Today, Peter Eppig (or “Pappa Critical Skills,” as I like to call him) and Erin Hunter, Carpentry Educator from the River Valley Technical Center depart for the Association of Career and Technical Educators conference in Memphis. Their presentation is entitled: The Critical Skills Classrroom: How to Develop 21st Century Workplace Skills Alongside Technical Skills. As we’ve often discovered, a picture is worth a thousand words. I guess that means a video is worth a zillion then, isn’t it? Thanks to the hard work of Erin, her students RVTCs Zack McNaughton Zack McNaughton, we bring you not only this:
But also 9 other videos in which her students explain how the Critical Skills Classroom plays out in their classroom work. Check them out- you’ll be impressed!
So what about everyone else? I know lots of you are reading this (I get reports!), so put those digital video cameras to work and document your progress! I can’t wait to see what you produce!
PS- Here are the files that Peter and Erin used in their presentation!
Problem Based Learning – ACTE
Critical Skills Overview – ACTE
While this video is largely about the experience of being a college student, I think a lot of it is appropriate for high school students as well. What do you think? Could Critical Skills change this experience at the college level? Could kids from Critical Skills Classrooms change it?
Nearly a week has passed since I boarded a plane headed for Maryland. It’s rare that I have the chance to visit schools just for the joy of being in them, but this trip had the perfect hat-trick necessary to justify it: service to a colleague, observation of good teaching and learning, and the development of new work around Critical Skills. The experience was everything I’d hoped it would be, but I was most impressed and surprised by the second element- my visit to Celebrating Using Minds Well Exhibition Night at Salem Avenue Elementary School in Hagerstown, MD. (This is part of the National Exhibition Month project from the Coalition of Essential Schools.) I expected a few parents, a few kids, some science-fair type presentations- you know, a general “feel good” evening. What I got was a whole other ball game.
I (along with 1500 of my new friends from the Hagerstown community) listened to kids tell me why the world would be a different place if Harriet Tubman hadn’t been in it. I learned why some of the students think “We the people” are the most important words in the constitution. I got advice on shrinking my carbon footprint and I heard The Flower Rainbow read (by its kindergartner author/ illustrator) so sweetly that it brought tears to my eyes. I witnessed a group of kids from every possible combination of race, family structure and socio-economic status creating a circle of community which included me- some strange chick from up north- as well as their own families, the families of their peers, their teachers and folks from town. In short, I saw the work that we’re all striving to do, done very, very well.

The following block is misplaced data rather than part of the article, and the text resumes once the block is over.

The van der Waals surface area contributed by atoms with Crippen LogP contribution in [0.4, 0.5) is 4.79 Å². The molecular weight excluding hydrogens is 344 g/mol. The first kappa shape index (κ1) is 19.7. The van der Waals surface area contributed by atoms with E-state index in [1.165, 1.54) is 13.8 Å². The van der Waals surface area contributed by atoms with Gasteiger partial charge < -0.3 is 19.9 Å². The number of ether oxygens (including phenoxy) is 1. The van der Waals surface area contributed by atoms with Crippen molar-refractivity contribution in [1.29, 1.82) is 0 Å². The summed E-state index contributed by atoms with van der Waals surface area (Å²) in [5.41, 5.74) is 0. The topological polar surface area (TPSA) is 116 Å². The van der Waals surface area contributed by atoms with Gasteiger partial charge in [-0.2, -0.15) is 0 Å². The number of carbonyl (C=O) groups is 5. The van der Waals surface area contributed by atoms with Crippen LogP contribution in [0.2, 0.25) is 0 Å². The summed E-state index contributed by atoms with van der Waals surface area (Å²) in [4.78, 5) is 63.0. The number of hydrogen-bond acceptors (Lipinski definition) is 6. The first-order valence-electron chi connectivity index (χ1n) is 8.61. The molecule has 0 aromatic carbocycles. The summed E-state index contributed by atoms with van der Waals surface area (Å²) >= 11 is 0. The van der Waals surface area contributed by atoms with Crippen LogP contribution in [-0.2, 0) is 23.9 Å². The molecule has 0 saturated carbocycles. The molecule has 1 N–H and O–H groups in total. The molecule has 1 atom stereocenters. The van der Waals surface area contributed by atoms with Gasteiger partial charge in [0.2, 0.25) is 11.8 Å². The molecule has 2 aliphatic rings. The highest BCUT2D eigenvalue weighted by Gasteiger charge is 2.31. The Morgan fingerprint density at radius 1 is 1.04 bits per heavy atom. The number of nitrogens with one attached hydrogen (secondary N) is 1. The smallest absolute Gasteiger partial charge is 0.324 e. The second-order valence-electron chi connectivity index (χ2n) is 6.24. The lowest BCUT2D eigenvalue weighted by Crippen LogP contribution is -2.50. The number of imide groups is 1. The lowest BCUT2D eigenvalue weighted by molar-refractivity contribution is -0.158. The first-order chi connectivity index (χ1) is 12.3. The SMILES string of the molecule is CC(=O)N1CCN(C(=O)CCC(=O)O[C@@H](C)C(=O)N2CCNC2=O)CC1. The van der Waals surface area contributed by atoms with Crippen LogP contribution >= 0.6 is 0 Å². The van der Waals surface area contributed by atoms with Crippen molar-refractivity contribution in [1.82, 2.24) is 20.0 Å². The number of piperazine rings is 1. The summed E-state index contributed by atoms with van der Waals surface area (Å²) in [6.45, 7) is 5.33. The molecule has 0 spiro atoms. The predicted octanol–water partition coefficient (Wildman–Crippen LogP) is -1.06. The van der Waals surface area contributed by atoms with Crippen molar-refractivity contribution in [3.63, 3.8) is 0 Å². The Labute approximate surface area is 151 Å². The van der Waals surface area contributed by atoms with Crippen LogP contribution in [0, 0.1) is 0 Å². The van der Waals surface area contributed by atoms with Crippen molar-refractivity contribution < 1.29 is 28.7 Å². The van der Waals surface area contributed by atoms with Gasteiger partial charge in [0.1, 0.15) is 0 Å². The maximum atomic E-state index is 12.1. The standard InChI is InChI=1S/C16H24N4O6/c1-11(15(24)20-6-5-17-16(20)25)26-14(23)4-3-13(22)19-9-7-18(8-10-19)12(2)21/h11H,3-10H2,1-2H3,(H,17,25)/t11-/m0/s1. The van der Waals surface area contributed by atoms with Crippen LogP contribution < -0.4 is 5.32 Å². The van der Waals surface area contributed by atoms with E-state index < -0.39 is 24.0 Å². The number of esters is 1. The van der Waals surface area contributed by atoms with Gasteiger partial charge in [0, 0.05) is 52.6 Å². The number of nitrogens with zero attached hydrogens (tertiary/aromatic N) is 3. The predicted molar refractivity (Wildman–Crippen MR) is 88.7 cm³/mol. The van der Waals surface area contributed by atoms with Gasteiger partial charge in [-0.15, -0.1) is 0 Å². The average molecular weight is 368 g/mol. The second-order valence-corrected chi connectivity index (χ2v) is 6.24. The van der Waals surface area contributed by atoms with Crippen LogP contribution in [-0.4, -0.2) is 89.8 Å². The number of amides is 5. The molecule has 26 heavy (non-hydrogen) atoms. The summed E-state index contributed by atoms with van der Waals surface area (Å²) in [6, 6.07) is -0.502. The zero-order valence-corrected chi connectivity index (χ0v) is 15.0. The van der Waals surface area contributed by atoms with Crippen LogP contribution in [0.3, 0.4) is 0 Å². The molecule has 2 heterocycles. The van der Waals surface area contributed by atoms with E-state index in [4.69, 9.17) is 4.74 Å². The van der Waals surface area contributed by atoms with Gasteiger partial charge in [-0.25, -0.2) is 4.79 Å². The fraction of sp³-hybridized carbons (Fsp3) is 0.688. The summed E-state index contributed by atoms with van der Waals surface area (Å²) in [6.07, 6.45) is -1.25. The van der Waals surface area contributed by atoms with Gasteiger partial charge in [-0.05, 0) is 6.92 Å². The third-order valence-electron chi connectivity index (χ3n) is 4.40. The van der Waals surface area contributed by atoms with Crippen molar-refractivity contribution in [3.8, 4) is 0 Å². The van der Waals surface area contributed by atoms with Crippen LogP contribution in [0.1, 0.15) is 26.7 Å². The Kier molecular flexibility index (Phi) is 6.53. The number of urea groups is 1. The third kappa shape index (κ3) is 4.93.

They have built a solid foundation for their future work- a collaborative culture- with the help of some bang-up school coaching from Mary Helen Spiri and Pam Ayres Chesapeake Coalition of Essential Schools. I’m exciting to think that, in the future, Critical Skills could become a part of their journey because I can barely contain my excitement when I imagine how this powerful community is going to take the Critical Skills Classroom to amazing new heights.
I think that a lot of us have had to be satisfied for a long time with “scattering seeds;” doing the work in a hostile political and social environment with limited resources. We’ve watched projects wither and tried to comfort ourselves with the idea that each fading project would scatter its seeds into the larger educational community and that those seeds would wait until sun, rain and fertile soil created conditions right for growth. In Maryland, I’m happy to say, things are blooming nicely.
ANE held its graduation yesterday. A whole mess of students crossed the stage and, like all events of its kind, it was a bit of a roller coaster ride emotionally. The high point for me, though, was after the graduation. The Education Department’s reception was held for the first time at the Cheshire Career Center’s on-site restaurant. Last winter, Scott Rogers, director of the culinary arts program (an ANE alum and a Critical Skills Concentration student to boot!) gave his students the challenge of putting together a reception (featuring local foods whenever possible) from “soup to nuts” as it were. They rose to the challenge admirably, providing not only delicious fare, but high quality service as well. These kids really knew their stuff and it showed! Thanks to them for the perfect ending to a wonderful day!